How much should I save for retirement?
Written by Stuart Beaver, Senior Wealth Planner
I am sure that we can all come up with our own ideas of what we want to do in our retirement. What we might not know is how are we going to pay for it. A full UK state pension, for someone starting to draw it today, is currently £175.20 per week. Somewhat less than the Office for National Statistics figures for UK average earnings of £585 per week. (2019).
Some readers, sadly not the writer, have a defined benefit or “final salary” pension. You can see the income you have built up and are likely to get by looking at your annual statement. Those of us with a defined contribution pensions do not know what income we might get from the pot. We put in what we can and cross our fingers hoping it will work out. What if we started to plan about how much we might need to put away? If I was looking to retain that national average income, how much would I have had to save each month to provide myself with £410 a week on top of the state pension for the rest of my life?
Income in retirement can come from a multitude of ways. Using a pension, given that is what they are designed for, might be a good starting point. When we get to retirement, we can then use the pension pot to provide an income. Pension freedoms gave us all more choice about how we access our pensions to provide an income. One of the options is to buy an annuity. While these are not as popular as they once were, they can still be the right decision. An annuity is giving a lump sum to an insurance company who in return guarantee an income for the rest of your life (or a fixed term depending on what you buy). So how much might an annuity cost to provide £410 a week for the rest of your life? According to the Money Advice Service website it might cost £374,210 to buy (based on current annuity rates.) *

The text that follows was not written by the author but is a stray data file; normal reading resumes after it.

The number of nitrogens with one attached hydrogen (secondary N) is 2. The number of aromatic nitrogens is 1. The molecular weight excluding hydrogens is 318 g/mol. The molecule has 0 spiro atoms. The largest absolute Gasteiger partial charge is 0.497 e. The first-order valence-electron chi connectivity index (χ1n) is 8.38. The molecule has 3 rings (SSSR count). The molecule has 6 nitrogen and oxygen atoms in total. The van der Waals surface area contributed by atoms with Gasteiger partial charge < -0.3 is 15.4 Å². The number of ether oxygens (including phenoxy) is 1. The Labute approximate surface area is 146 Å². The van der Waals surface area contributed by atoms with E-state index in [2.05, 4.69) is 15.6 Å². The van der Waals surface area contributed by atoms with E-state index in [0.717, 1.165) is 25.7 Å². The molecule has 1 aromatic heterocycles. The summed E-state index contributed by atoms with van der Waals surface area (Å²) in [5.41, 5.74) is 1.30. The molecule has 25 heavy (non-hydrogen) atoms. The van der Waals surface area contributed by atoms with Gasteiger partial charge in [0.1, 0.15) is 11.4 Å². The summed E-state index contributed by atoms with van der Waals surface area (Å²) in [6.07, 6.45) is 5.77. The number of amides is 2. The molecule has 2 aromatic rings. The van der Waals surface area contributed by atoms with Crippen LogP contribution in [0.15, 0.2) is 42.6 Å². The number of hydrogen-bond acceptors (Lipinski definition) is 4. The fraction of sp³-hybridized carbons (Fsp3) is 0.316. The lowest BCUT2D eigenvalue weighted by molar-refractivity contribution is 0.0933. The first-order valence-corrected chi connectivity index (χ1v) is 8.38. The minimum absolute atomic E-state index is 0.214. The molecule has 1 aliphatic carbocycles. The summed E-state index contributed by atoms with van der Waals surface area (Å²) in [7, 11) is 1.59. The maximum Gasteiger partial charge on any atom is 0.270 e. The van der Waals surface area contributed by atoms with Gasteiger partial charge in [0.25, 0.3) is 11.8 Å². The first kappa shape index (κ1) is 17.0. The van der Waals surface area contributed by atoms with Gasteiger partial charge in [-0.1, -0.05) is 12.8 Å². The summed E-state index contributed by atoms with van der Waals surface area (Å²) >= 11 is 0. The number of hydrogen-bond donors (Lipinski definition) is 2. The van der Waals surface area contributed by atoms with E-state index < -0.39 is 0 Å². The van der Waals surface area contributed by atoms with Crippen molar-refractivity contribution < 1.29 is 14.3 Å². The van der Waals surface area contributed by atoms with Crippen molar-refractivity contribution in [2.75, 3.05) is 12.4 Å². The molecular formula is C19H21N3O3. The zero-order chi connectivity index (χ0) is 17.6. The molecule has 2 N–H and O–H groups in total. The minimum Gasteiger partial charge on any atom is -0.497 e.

The table below shows the impact on starting to save early.
|Age Start Saving||Amount per month||Pot size when 65||Income that might buy per week|
We have used a forecast gross annual return of 4% over the various investment time periods. However, such forecasts are not a reliable indicator of future performance. The value of investments can fall as well as rise and will have an impact on the pot size when aged 65. Inflation will reduce the spending power of this money. The income that might buy per week as outlined above, will be reduced by investment charges on pension fund investments.
The main thing the table above shows is the importance of starting early. Someone starting at 22 needs to put away a little above half of someone starting 10 years later. This is around a third of someone who doesn’t start until they are 42. Getting into the habit of saving and starting early is so important. With a pension once you have saved it you can’t access it, without big tax penalties, until you are 55. This forces the habit as you can’t spend it.
It may be possible that you'll be able to save more—and in unforeseen circumstances, sometimes less. What is important is to be aware of your savings goal and checking your progress regularly to help stay on track.
*Annuity was for a male aged 65, living in Swindon, income paid monthly in arrears and would be subject to income tax at marginal rate.
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